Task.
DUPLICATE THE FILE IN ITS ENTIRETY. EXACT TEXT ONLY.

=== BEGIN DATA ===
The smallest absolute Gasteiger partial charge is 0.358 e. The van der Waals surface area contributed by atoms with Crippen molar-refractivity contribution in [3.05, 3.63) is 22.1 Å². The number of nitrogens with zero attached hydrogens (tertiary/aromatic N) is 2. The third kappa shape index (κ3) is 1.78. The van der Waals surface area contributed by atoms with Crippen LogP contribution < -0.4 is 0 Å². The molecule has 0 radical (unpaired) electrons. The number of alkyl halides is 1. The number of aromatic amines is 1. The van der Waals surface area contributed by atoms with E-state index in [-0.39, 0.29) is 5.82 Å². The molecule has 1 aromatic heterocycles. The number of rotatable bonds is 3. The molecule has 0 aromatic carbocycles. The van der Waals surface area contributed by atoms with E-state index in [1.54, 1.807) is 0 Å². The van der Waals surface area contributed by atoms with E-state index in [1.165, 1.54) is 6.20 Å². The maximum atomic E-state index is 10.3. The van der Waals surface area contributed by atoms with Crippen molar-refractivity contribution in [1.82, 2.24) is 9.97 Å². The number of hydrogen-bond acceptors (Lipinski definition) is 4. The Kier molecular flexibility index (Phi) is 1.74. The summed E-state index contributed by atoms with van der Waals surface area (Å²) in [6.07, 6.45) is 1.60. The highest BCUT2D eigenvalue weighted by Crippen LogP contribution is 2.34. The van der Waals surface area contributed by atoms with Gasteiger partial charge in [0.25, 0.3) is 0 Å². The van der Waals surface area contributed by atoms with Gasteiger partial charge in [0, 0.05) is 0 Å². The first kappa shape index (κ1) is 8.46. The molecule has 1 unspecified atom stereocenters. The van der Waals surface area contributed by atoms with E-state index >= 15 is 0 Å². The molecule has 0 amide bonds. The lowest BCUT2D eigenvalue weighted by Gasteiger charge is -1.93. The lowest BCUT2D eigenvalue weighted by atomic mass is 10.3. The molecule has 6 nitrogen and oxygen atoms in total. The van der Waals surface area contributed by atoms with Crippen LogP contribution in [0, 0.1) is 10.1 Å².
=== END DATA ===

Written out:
The smallest absolute Gasteiger partial charge is 0.358 e. The van der Waals surface area contributed by atoms with Crippen molar-refractivity contribution in [3.05, 3.63) is 22.1 Å². The number of nitrogens with zero attached hydrogens (tertiary/aromatic N) is 2. The third kappa shape index (κ3) is 1.78. The van der Waals surface area contributed by atoms with Crippen LogP contribution < -0.4 is 0 Å². The molecule has 0 radical (unpaired) electrons. The number of alkyl halides is 1. The number of aromatic amines is 1. The van der Waals surface area contributed by atoms with E-state index in [-0.39, 0.29) is 5.82 Å². The molecule has 1 aromatic heterocycles. The number of rotatable bonds is 3. The molecule has 0 aromatic carbocycles. The van der Waals surface area contributed by atoms with E-state index in [1.54, 1.807) is 0 Å². The van der Waals surface area contributed by atoms with E-state index in [1.165, 1.54) is 6.20 Å². The maximum atomic E-state index is 10.3. The van der Waals surface area contributed by atoms with Crippen molar-refractivity contribution in [1.82, 2.24) is 9.97 Å². The number of hydrogen-bond acceptors (Lipinski definition) is 4. The Kier molecular flexibility index (Phi) is 1.74. The summed E-state index contributed by atoms with van der Waals surface area (Å²) in [6.07, 6.45) is 1.60. The highest BCUT2D eigenvalue weighted by Crippen LogP contribution is 2.34. The van der Waals surface area contributed by atoms with Gasteiger partial charge in [0.25, 0.3) is 0 Å². The van der Waals surface area contributed by atoms with Gasteiger partial charge in [0, 0.05) is 0 Å². The first kappa shape index (κ1) is 8.46. The molecule has 1 unspecified atom stereocenters. The van der Waals surface area contributed by atoms with E-state index >= 15 is 0 Å². The molecule has 0 amide bonds. The lowest BCUT2D eigenvalue weighted by Gasteiger charge is -1.93. The lowest BCUT2D eigenvalue weighted by atomic mass is 10.3. The molecule has 6 nitrogen and oxygen atoms in total. The van der Waals surface area contributed by atoms with Crippen LogP contribution in [0, 0.1) is 10.1 Å².